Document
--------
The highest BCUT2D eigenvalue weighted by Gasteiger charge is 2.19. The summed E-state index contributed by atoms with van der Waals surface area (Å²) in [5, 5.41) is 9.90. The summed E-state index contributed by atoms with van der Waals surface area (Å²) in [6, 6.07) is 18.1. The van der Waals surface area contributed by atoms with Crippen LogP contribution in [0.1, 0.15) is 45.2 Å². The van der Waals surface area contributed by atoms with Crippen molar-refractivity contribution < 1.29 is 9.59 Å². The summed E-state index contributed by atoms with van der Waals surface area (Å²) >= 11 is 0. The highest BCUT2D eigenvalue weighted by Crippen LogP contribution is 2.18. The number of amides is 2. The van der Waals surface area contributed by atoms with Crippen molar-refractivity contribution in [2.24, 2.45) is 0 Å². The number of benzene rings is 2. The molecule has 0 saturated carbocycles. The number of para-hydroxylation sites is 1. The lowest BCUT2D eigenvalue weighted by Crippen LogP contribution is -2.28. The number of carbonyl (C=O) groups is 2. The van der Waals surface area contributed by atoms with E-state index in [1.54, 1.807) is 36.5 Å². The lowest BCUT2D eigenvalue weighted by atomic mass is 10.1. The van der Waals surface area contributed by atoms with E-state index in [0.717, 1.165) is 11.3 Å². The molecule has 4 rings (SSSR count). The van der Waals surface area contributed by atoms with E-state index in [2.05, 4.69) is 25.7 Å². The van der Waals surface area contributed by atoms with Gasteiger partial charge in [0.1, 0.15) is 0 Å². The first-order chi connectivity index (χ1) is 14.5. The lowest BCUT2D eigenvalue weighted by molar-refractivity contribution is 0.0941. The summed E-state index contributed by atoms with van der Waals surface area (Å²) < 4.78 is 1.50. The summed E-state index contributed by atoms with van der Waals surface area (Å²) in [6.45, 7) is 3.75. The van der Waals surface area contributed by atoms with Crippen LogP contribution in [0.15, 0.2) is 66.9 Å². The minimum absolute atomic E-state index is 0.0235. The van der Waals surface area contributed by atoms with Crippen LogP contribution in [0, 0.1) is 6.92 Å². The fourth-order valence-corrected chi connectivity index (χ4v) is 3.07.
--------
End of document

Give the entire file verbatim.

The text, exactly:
The highest BCUT2D eigenvalue weighted by Gasteiger charge is 2.19. The summed E-state index contributed by atoms with van der Waals surface area (Å²) in [5, 5.41) is 9.90. The summed E-state index contributed by atoms with van der Waals surface area (Å²) in [6, 6.07) is 18.1. The van der Waals surface area contributed by atoms with Crippen LogP contribution in [0.1, 0.15) is 45.2 Å². The van der Waals surface area contributed by atoms with Crippen molar-refractivity contribution < 1.29 is 9.59 Å². The summed E-state index contributed by atoms with van der Waals surface area (Å²) >= 11 is 0. The highest BCUT2D eigenvalue weighted by Crippen LogP contribution is 2.18. The number of amides is 2. The van der Waals surface area contributed by atoms with Crippen molar-refractivity contribution in [2.24, 2.45) is 0 Å². The number of benzene rings is 2. The molecule has 0 saturated carbocycles. The number of para-hydroxylation sites is 1. The lowest BCUT2D eigenvalue weighted by Crippen LogP contribution is -2.28. The number of carbonyl (C=O) groups is 2. The van der Waals surface area contributed by atoms with E-state index in [1.54, 1.807) is 36.5 Å². The lowest BCUT2D eigenvalue weighted by atomic mass is 10.1. The van der Waals surface area contributed by atoms with E-state index in [0.717, 1.165) is 11.3 Å². The molecule has 4 rings (SSSR count). The van der Waals surface area contributed by atoms with E-state index in [2.05, 4.69) is 25.7 Å². The van der Waals surface area contributed by atoms with Gasteiger partial charge in [0.1, 0.15) is 0 Å². The first-order chi connectivity index (χ1) is 14.5. The lowest BCUT2D eigenvalue weighted by molar-refractivity contribution is 0.0941. The summed E-state index contributed by atoms with van der Waals surface area (Å²) < 4.78 is 1.50. The summed E-state index contributed by atoms with van der Waals surface area (Å²) in [6.45, 7) is 3.75. The van der Waals surface area contributed by atoms with Crippen LogP contribution in [0.15, 0.2) is 66.9 Å². The minimum absolute atomic E-state index is 0.0235. The van der Waals surface area contributed by atoms with Crippen LogP contribution in [0, 0.1) is 6.92 Å². The fourth-order valence-corrected chi connectivity index (χ4v) is 3.07.